CD Review: Pat Green's 'What I'm For'
WHAT I'M FOR
Patriotism abounds in country music, but finding genuine altruism amid the amber waves of jingo-jangles can be hard work. Pat Green makes it easy with his eighth album, "What I'm For," offering a title track that roots for the undervalued and underpaid: inner-city teachers, Detroit autoworkers, drive-through employees and struggling retirees. "You don't have to guess what I'm against if you know what I'm for," his chorus declares, electric guitars chiming at the frequency of a pickup truck commercial, a John Mellencamp tune, or maybe a John Mellencamp-scored pickup truck commercial.
This is rock-tinged country music that evokes heartland struggle while deftly tugging at the most hardened of heartstrings. "Footsteps of Our Fathers" is even more rousing, tempering flag-waving platitudes ("We're all in this together") with a refreshing bluntness ("I'm making all this [expletive] up as I go"). Here, and elsewhere, Green's swollen hooks often come in a voice that sounds a little strained and feels plenty sincere.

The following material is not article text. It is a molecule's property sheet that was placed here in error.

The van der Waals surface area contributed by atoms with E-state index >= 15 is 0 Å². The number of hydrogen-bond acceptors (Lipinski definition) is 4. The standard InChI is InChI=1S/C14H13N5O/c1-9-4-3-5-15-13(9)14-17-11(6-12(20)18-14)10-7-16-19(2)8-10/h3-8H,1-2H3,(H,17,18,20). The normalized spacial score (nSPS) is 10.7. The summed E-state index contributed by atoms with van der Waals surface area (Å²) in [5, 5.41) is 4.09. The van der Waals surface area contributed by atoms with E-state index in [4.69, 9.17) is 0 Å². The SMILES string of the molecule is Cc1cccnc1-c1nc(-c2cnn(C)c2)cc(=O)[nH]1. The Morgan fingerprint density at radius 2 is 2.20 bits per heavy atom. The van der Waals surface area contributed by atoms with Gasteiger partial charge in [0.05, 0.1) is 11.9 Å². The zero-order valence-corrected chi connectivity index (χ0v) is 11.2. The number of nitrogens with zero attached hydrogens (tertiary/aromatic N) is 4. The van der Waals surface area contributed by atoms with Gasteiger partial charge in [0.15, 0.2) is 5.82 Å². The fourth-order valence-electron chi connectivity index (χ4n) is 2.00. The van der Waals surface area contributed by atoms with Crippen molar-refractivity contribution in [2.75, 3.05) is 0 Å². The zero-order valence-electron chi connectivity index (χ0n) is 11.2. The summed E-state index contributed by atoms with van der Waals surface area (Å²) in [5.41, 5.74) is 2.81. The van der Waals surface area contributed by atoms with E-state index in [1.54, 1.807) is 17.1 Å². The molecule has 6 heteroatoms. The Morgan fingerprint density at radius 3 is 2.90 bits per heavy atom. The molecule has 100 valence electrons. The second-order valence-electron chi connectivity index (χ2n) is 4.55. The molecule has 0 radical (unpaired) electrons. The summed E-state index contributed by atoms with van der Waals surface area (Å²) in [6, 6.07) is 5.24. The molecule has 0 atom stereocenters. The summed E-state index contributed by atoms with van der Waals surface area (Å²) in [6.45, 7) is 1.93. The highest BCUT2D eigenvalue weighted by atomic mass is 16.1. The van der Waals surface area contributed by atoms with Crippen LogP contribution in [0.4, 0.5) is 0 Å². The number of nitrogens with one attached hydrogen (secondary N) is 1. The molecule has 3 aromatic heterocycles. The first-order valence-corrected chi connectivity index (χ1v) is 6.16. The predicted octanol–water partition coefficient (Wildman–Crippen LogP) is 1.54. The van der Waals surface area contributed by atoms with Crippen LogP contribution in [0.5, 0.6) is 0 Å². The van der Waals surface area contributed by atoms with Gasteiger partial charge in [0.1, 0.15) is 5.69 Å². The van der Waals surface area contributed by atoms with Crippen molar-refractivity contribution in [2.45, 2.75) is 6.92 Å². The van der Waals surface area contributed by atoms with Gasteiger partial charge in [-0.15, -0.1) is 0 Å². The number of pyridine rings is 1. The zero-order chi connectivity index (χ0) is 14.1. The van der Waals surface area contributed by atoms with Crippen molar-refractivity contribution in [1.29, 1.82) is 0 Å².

Odd then, that Green's vocals make his lighter fare seem hammy. There's a slyness in his vowels that doesn't sit right in the slow-burn of "Let Me," the playful "Country Star" or the mournful "In the Middle of the Night." Romance, humor and regret may be universal themes, but with "What I'm For," Green works best in shades of red, white and blue.
-- Chris Richards
DOWNLOAD THESE: "What I'm For," "Footsteps of Our Fathers," "In This World"